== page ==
Storytelling from Britain at the Hans Christian Andersen Festivals in Odense
20th, 21st and 22nd August 2018
Oral storytelling is an age-old entertainment genre and one of the oldest ways of passing on important information and wisdom. The storyteller brings the story to life for the audience through words, body language, eye contact and the tone of voice. Each year, Odense City Museums and Hans Christian Andersen Festivals invite storytellers from around the world to Odense in Denmark to help celebrate the art of storytelling. This year, the audience will experience four storytellers from across Britain at International Storytelling Days which takes place in the birth town of the famous Danish author, Hans Christian Andersen. Who are these people from Wales, Scotland, England and beyond and why are they exciting?
Described as the ‘Nick Cave of storytelling’, Ben Haggarty trained in mime and theatre direction before deciding to tell stories as a professional storyteller in the early 1980s. He soon became a central figure in the revival of the practice as a contemporary performing art form in the UK. Today, Ben is a world-class performance storyteller and a much sought-after teacher, whose work delights audiences across the English-speaking world. Ben has performed in venues ranging from ancient caves to the Carnegie Hall. A regular voice on BBC Radio, he has undertaken research trips to Northern and Central India and in Central Asia and is the official storyteller for Yo Yo Ma’s Silk Road Ensemble.
Mara Menzies is one of Scotland’s best loved performance storytellers with a powerful, dynamic and physical style that captures the imagination of any audience. Based in Edinburgh, she is an internationally touring storyteller and story maker. She is passionate about sharing stories and lived experiences from her dual Scottish and Kenyan heritage, sculpting inspired storytelling performances for the stage and creating stories for unique events. She collaborates with the finest artists, dancers, musicians and digital wonder kids to create powerful, energetic, deeply moving storytelling works of art. She says, “storytelling is the root of what makes us who we are. Stories move us, inspire us, teach us and help us see our place in the world.”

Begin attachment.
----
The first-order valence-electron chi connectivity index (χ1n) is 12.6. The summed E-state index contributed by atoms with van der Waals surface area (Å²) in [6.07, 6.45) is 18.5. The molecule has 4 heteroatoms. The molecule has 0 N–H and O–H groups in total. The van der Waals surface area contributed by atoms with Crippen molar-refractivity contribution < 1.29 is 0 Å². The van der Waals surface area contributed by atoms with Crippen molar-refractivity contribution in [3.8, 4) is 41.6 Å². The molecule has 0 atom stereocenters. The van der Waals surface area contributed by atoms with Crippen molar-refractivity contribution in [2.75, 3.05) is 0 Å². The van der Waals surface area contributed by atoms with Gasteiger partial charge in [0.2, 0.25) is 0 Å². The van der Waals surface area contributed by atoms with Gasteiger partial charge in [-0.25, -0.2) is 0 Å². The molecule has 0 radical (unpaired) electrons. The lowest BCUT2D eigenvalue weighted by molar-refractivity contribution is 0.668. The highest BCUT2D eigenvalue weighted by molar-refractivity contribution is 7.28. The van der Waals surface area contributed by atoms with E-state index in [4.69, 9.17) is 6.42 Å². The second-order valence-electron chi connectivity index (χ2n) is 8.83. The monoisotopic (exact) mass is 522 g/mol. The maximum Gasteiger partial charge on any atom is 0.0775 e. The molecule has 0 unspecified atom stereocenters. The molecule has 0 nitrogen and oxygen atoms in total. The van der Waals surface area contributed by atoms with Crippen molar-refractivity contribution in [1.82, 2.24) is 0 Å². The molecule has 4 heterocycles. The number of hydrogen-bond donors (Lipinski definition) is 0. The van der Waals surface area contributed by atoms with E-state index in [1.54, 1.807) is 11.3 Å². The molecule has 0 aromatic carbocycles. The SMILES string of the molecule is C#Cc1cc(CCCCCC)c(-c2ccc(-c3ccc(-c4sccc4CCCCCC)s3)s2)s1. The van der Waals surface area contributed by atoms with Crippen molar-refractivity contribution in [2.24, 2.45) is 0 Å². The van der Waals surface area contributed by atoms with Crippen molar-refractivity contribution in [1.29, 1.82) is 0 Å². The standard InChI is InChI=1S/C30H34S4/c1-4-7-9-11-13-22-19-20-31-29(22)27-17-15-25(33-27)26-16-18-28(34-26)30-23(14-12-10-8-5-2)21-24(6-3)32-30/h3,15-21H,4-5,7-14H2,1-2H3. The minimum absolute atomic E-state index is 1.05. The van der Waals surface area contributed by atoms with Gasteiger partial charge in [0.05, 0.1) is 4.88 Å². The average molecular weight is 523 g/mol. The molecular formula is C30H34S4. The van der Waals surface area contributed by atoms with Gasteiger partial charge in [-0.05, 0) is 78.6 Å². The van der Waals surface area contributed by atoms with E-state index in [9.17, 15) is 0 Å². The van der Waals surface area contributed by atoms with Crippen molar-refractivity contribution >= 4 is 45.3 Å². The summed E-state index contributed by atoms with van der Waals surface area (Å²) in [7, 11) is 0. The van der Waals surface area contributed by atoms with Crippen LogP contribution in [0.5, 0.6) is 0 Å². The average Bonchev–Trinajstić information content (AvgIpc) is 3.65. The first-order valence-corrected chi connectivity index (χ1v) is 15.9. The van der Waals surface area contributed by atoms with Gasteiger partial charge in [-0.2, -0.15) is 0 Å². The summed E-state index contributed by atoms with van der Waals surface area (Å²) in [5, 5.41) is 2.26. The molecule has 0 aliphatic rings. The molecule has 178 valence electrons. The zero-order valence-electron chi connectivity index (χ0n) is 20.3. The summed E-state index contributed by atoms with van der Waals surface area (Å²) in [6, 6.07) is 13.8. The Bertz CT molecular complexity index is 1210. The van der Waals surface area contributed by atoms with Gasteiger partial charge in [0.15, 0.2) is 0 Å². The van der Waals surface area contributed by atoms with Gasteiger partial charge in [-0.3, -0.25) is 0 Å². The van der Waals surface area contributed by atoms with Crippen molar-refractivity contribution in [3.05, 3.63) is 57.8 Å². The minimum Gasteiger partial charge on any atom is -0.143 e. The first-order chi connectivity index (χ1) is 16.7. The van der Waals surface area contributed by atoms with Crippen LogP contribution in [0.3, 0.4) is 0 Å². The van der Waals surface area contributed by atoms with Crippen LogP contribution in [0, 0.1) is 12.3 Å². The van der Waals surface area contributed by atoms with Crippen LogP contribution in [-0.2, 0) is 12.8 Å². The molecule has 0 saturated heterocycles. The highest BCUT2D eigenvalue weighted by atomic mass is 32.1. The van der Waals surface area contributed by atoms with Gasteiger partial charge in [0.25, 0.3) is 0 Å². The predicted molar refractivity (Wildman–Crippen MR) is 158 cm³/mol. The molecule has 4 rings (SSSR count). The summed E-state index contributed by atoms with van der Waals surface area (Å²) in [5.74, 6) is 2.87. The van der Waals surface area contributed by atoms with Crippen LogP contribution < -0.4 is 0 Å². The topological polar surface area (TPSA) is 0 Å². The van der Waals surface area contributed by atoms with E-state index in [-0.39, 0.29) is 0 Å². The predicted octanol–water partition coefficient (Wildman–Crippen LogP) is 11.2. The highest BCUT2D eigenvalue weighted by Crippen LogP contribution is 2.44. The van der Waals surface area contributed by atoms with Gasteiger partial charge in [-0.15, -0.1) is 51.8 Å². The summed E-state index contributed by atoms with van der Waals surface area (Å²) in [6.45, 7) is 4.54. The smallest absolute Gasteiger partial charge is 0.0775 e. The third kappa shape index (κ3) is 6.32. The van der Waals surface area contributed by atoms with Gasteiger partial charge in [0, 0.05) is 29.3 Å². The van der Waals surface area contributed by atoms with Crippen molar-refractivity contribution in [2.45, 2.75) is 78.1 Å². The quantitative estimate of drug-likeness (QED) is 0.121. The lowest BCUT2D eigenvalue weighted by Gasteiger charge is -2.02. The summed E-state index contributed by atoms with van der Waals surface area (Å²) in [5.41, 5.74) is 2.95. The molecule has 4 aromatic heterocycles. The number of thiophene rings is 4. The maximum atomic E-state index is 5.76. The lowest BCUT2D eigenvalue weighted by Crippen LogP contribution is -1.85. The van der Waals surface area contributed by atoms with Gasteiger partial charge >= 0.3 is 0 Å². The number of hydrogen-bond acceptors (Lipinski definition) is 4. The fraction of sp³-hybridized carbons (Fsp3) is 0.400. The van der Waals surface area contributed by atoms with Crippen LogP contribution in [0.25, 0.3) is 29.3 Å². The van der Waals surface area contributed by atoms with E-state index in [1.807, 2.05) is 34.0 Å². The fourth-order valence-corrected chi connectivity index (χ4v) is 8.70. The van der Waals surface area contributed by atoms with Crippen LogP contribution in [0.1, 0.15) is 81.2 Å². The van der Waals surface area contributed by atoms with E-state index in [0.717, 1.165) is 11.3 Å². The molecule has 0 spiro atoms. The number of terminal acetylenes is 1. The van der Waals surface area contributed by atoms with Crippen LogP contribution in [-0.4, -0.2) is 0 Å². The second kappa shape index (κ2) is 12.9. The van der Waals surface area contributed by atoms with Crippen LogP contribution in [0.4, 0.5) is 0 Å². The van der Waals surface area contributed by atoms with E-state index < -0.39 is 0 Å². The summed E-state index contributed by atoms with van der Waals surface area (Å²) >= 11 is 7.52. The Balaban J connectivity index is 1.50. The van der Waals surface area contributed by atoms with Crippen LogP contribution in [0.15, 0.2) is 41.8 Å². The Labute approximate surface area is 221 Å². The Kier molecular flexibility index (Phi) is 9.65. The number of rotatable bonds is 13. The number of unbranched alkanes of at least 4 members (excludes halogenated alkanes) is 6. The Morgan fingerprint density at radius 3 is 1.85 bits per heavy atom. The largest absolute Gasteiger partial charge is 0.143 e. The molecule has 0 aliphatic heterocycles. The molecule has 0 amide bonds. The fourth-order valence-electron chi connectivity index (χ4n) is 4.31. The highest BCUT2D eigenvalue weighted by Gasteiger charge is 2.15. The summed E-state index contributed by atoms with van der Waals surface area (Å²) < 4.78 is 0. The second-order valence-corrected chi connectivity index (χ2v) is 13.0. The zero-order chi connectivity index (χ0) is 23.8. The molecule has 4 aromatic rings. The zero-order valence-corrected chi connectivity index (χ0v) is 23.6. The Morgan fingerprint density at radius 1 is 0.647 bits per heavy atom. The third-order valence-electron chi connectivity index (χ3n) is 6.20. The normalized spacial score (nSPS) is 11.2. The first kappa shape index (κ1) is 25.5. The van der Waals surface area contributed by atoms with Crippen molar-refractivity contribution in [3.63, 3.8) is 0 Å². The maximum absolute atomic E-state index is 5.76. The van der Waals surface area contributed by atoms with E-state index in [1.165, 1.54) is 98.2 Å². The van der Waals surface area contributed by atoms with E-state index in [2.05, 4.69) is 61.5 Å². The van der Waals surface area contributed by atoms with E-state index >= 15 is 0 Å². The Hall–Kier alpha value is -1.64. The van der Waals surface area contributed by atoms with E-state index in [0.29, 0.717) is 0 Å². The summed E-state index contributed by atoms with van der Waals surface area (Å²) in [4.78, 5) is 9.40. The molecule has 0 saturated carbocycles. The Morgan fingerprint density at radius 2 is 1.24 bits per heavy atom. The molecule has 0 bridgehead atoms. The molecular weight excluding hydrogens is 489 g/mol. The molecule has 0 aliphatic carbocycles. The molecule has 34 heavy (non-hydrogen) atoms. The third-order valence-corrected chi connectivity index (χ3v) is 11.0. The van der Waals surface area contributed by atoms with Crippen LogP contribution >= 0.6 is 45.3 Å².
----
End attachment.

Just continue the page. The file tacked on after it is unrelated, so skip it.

Daniel Morden is a storyteller from Wales. He has performed all over the world; in schools, theatres and museums, at festivals and on the radio. Morden retells traditional stories from various cultures, in particular the Celtic and the ancient Greek. His repertoire ranges from nonsense to fairy tale to myth and his lucid, humorous and passionate storytelling has been seen at the Soho Theatre, the National Theatre, the Barbican Centre, the British Museum to mention a few. Daniel has published many books, of which Dark Tales from the Woods and Tree of Leaf & Flame won the Welsh Books Council's Tir Na Nog Award.
Clare Murphy is one of a new generation of performance storytellers. Part Irish, part American, she has lived in both countries, as well as in Spain, and is now based in London. A popular performer at European and American storytelling festivals, she has performed stories in more than 20 countries. Her repertoire extends from her beloved Irish mythology to a wealth of short stories from world folklore, anecdotes, fables, death stories, personal tales and original stories. Her storytelling performances are physical and passionate, and she is blessed with an inherently delightful personality that befriends all and sundry.